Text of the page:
Nassim Solemanpour’s Blind Hamlet played to packed houses at the CPH festival in Copenhagen last week. ‘I think I read that there aren’t any actors in this’; I overheard one audience member mutter giddily as she took her seat in the wonderful Grob theatre.
The production, which features the voice of the playwright on a Dictaphone, a stage manager (my Danish debut!) and seven members of the audience chosen at random, was (according to our hosts) quite avant-garde in Denmark.
This resulted in a brilliantly fiery post-show discussion with Nassim, in which the audience debated some fundamental questions; what constitutes theatre? What are the ethics of replacing actors with real people? How do we measure the success or failure of a play which relies on the participation of non-professionals?
Nassim, who has been exploring these questions since his debut play White Rabbit, Red Rabbit, described his work like this: (Nassim, forgive me, I’m sure I am paraphrasing..) ‘We invented boats, bikes, trains and cars. Mankind became adept at getting around. But for some, there remained a fascination with what else may be out there. Perhaps one day, we would fly. Many people died in pursuit of this dream. Their ideas didn’t always work. But should the risk of failure prevent them from trying? Should they learn to find contentment with what they have, or should they risk everything on an idea that is new, untested and uncertain of success.’ This, Nassim argued, is what happens when artists attempt to push the boundaries of form.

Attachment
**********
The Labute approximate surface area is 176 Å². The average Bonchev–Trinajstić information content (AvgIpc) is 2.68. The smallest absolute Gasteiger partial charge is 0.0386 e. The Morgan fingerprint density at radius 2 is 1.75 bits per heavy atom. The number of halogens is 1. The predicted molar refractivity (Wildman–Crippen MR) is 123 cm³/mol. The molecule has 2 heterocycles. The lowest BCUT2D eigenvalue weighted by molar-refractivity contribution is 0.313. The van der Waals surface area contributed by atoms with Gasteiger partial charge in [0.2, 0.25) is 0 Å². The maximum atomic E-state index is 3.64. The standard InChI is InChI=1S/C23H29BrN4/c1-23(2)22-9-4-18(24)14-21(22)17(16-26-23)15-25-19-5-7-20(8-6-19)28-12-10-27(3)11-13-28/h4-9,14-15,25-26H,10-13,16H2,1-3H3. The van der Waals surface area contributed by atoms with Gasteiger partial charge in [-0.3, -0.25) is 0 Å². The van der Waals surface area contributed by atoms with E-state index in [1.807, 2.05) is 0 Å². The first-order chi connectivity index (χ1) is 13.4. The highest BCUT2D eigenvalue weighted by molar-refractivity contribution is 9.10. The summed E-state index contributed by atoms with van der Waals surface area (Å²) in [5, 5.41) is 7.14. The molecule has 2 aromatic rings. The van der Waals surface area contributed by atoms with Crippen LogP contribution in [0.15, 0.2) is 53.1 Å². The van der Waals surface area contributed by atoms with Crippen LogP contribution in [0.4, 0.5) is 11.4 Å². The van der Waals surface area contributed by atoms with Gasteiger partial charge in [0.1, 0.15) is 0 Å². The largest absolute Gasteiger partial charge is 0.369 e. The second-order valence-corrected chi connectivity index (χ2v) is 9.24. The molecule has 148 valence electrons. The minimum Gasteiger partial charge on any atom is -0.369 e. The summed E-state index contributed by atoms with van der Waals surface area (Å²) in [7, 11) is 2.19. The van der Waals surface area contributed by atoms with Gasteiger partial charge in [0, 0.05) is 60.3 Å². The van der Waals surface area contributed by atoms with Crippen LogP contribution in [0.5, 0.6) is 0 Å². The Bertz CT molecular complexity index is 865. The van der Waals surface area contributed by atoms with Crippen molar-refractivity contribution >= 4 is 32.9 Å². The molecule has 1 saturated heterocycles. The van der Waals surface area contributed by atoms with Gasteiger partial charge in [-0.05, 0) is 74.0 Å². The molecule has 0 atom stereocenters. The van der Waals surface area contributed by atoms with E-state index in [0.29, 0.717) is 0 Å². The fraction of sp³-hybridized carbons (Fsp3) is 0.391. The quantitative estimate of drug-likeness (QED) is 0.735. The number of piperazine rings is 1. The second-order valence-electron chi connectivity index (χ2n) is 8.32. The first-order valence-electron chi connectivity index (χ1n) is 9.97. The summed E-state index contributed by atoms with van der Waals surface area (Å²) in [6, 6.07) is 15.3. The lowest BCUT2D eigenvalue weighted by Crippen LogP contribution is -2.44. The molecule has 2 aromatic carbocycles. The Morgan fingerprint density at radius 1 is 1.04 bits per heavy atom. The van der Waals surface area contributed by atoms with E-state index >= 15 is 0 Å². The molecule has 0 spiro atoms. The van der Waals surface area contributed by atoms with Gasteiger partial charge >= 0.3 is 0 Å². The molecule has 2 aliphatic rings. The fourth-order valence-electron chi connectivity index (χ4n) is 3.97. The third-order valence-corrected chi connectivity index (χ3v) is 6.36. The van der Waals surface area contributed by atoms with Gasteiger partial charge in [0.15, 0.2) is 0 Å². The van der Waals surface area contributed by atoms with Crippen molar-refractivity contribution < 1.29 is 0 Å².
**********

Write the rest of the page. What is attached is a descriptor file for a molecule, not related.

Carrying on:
In the case of Blind Hamlet, it is easy to feel that when the participants are lively, charismatic and ‘up for it’, the performance has been a success, but when they are slightly shy or reserved, the show has failed somehow. But I’m not sure this is true. The central conceit of the play is one which relinquishes a certain degree of control to its players. We must then accept their choices. Whether they are bubbly or quiet, they are indisputably themselves. This honesty I find incredibly compelling to watch.
This isn’t the first time since starting with ATC that I have found myself considering the impact of having non actors on stage, having toured to New York with David Greig’s The Events earlier in the year. The play had a different live choir on stage every night, sometimes up to forty five people. These choirs came from all sorts of different backgrounds, from groups of singing lawyers to anti-capitalist activists. The show felt incredibly different every night depending on the energy the choir brought to the stage. As with Blind Hamlet, I think it is a lazy to analyse these performances as being ‘better’ or ‘worse’ than one another. If anything, the variety that non-actors bring to the stage helps to unlock the complexities and layers within these two wonderful pieces of writing. African-American gospel choirs in The Events makes us think about the play (set in Scotland, inspired by a mass shooting in Norway) in terms of racial tensions in America. Nervous or hesitant players in Blind Hamlet draw distinct parallels with Shakespeare’s ever-anxious protagonist.